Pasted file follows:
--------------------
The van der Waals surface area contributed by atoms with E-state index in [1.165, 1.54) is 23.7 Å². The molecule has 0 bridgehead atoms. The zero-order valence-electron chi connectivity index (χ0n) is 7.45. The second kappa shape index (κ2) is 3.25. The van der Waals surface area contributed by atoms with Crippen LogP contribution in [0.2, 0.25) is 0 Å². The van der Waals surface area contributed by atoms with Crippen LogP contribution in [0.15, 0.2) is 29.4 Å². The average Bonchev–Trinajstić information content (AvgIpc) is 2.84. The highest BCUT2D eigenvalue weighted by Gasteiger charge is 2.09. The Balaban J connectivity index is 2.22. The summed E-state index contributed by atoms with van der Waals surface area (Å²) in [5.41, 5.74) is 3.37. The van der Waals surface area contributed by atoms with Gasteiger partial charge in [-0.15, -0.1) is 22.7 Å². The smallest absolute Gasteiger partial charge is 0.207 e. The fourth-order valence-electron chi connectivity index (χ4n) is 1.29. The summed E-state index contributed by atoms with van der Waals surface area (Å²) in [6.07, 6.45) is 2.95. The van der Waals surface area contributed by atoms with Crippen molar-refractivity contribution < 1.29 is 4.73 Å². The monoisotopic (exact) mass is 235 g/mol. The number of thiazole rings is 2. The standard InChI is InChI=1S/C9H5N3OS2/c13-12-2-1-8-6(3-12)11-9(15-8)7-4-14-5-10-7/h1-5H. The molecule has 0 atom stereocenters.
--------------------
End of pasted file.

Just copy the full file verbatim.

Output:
The van der Waals surface area contributed by atoms with E-state index in [1.165, 1.54) is 23.7 Å². The molecule has 0 bridgehead atoms. The zero-order valence-electron chi connectivity index (χ0n) is 7.45. The second kappa shape index (κ2) is 3.25. The van der Waals surface area contributed by atoms with Crippen LogP contribution in [0.2, 0.25) is 0 Å². The van der Waals surface area contributed by atoms with Crippen LogP contribution in [0.15, 0.2) is 29.4 Å². The average Bonchev–Trinajstić information content (AvgIpc) is 2.84. The highest BCUT2D eigenvalue weighted by Gasteiger charge is 2.09. The Balaban J connectivity index is 2.22. The summed E-state index contributed by atoms with van der Waals surface area (Å²) in [5.41, 5.74) is 3.37. The van der Waals surface area contributed by atoms with Gasteiger partial charge in [-0.15, -0.1) is 22.7 Å². The smallest absolute Gasteiger partial charge is 0.207 e. The fourth-order valence-electron chi connectivity index (χ4n) is 1.29. The summed E-state index contributed by atoms with van der Waals surface area (Å²) in [6.07, 6.45) is 2.95. The van der Waals surface area contributed by atoms with Crippen molar-refractivity contribution < 1.29 is 4.73 Å². The monoisotopic (exact) mass is 235 g/mol. The number of thiazole rings is 2. The standard InChI is InChI=1S/C9H5N3OS2/c13-12-2-1-8-6(3-12)11-9(15-8)7-4-14-5-10-7/h1-5H. The molecule has 0 atom stereocenters.